Spatial language and spatial representation

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Explain how it is possible for people to talk about object location, or a change of object location?

The ability to understand space is vital to both animal and human survival (Landau, 2002), and the ability to talk about object location is considered a basic feature of language (Coventry & Garrod, 2004). Spatial prepositions are a relatively small class of words, but can be used in many different ways to talk about object location (Landau & Jackendoff, 1993). Projective prepositions, such as "to the left/right of", "behind/in front of", and "above/below" are one way of talking about object location, but these prepositions rely on the use of a certain perspective or frame of reference (FoR) (Coventry & Garrod, 2004). FoRs have been suggested to be a core feature of spatial language (Landau & Hoffman, 2005). The current essay will examine the three FoRs proposed by Levinson (1996), and consider how these FoRs are used in language to make it possible for people to talk about object location.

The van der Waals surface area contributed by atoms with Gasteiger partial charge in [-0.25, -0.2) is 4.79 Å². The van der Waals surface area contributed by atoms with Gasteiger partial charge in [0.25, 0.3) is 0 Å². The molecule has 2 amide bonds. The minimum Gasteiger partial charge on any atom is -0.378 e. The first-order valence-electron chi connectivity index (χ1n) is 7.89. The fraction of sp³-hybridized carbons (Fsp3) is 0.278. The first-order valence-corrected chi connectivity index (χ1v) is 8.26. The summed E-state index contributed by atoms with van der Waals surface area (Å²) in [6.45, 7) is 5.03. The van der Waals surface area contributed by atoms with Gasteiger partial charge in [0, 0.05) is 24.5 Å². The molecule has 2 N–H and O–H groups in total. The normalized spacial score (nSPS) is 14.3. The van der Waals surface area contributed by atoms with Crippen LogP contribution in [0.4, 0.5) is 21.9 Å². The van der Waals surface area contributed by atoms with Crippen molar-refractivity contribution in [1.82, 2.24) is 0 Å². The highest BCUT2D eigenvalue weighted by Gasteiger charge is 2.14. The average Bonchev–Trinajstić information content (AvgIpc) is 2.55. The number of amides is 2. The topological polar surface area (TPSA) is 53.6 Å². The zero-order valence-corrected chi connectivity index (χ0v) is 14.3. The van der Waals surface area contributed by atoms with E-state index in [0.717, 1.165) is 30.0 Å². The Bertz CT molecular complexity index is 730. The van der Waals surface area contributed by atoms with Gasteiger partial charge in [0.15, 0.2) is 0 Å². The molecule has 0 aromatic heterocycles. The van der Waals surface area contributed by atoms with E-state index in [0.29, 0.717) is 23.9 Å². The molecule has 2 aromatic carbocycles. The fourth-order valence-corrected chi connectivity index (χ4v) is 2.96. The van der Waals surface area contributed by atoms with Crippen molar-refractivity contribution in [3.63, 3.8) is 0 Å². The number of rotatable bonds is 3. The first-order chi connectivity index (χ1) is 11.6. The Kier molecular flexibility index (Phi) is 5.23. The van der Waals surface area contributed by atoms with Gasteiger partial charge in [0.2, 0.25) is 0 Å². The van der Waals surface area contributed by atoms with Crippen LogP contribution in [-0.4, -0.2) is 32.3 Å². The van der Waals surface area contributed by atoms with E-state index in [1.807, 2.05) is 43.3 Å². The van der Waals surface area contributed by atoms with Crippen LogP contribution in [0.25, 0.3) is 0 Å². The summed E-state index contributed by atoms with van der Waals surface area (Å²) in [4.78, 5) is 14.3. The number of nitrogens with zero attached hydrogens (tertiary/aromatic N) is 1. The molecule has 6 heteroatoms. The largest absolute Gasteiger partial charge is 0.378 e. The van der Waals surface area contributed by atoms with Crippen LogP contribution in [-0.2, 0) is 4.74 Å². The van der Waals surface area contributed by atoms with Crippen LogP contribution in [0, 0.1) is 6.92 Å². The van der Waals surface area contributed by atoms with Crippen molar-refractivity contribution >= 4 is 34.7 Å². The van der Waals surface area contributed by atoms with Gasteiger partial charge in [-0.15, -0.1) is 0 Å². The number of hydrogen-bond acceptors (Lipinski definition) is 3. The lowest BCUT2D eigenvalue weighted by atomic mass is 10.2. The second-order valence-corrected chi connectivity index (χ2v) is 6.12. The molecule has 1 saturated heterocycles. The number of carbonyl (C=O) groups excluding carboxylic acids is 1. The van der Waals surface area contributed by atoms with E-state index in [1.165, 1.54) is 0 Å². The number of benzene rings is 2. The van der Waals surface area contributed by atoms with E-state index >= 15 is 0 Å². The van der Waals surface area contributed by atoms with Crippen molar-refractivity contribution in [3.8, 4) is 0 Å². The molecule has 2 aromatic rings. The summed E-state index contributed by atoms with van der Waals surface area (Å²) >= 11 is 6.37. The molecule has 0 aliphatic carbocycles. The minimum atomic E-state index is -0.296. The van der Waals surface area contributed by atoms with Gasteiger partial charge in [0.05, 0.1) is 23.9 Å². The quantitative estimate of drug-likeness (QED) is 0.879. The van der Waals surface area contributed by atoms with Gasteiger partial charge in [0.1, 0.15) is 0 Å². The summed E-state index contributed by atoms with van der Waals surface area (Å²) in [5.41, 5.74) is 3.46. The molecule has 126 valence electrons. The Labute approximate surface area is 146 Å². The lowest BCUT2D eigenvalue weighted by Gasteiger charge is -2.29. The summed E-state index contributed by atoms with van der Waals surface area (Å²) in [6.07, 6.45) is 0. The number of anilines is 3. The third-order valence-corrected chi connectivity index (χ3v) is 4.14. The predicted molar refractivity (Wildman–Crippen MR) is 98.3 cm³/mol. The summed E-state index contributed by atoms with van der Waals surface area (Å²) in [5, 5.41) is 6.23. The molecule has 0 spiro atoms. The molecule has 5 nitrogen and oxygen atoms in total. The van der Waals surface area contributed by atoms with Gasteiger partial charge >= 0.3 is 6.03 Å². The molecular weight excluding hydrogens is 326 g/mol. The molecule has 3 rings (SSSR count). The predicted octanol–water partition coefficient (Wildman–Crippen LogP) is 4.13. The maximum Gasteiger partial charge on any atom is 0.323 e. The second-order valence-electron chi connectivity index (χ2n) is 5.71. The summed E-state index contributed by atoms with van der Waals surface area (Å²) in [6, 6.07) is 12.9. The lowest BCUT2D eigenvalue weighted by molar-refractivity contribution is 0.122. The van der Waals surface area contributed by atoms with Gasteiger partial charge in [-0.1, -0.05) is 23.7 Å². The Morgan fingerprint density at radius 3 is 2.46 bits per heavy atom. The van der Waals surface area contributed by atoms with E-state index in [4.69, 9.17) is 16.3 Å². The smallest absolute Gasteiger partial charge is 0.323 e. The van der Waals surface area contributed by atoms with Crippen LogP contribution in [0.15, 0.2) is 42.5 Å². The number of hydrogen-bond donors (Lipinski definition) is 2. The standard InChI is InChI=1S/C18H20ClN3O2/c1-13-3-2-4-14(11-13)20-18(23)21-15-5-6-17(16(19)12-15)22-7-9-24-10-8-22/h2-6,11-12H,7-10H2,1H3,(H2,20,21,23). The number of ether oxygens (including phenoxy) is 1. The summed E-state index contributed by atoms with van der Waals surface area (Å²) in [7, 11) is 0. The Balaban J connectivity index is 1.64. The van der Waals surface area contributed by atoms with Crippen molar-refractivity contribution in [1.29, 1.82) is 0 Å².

FoRs are a coordinate system allowing the use of projective prepositions to understand and talk about the location and direction of one object (the figure) in relation to another (the ground) (Coventry & Garrod, 2004; Retz-Schmidt, 1988). There are three different linguistic FoRs; intrinsic, relative and absolute (Levinson, 1996). Each of these FoRs relies on one vertical axis (above/below) and two horizontal axes (front/back and left/right). The vertical axis has been proposed to be special as it relies on an inference from gravity (Retz-Schmidt, 1988). The three FoRs normally converge on the same interpretation of vertical space, as people tend to think about objects in the upright canonical position in line with gravity (Carlson-Radvansky & Irwin, 1993; Levinson, 2003). The front-back horizontal axis has also been highlighted as special, as the asymmetric human body, allows the assignment of these spatial regions more easily than left and right (Retz-Schmidt, 1988). Franklin and Tversky (1990) found that when participants read descriptions of object locations in relation to the front, back, left, right, head (above) or feet (below) of an imagined observer, reaction times were fastest for the front/back and head/feet axes than for the left/right axis suggesting that the front/back and above/below axes may indeed be special due to their relation to gravity and body asymmetries (respectively). The fact that the right/left axis was slowest may be attributable to the fact it is "not correlated with an axis of the world, nor does it have salient asymmetries" (Franklin, Tversky & Coon, 1992, p.508). All three of these axes are, however, important as they structure each of the FoRs and allow the categorisation of space and assignment of direction in the use of projective prepositions to talk about object location.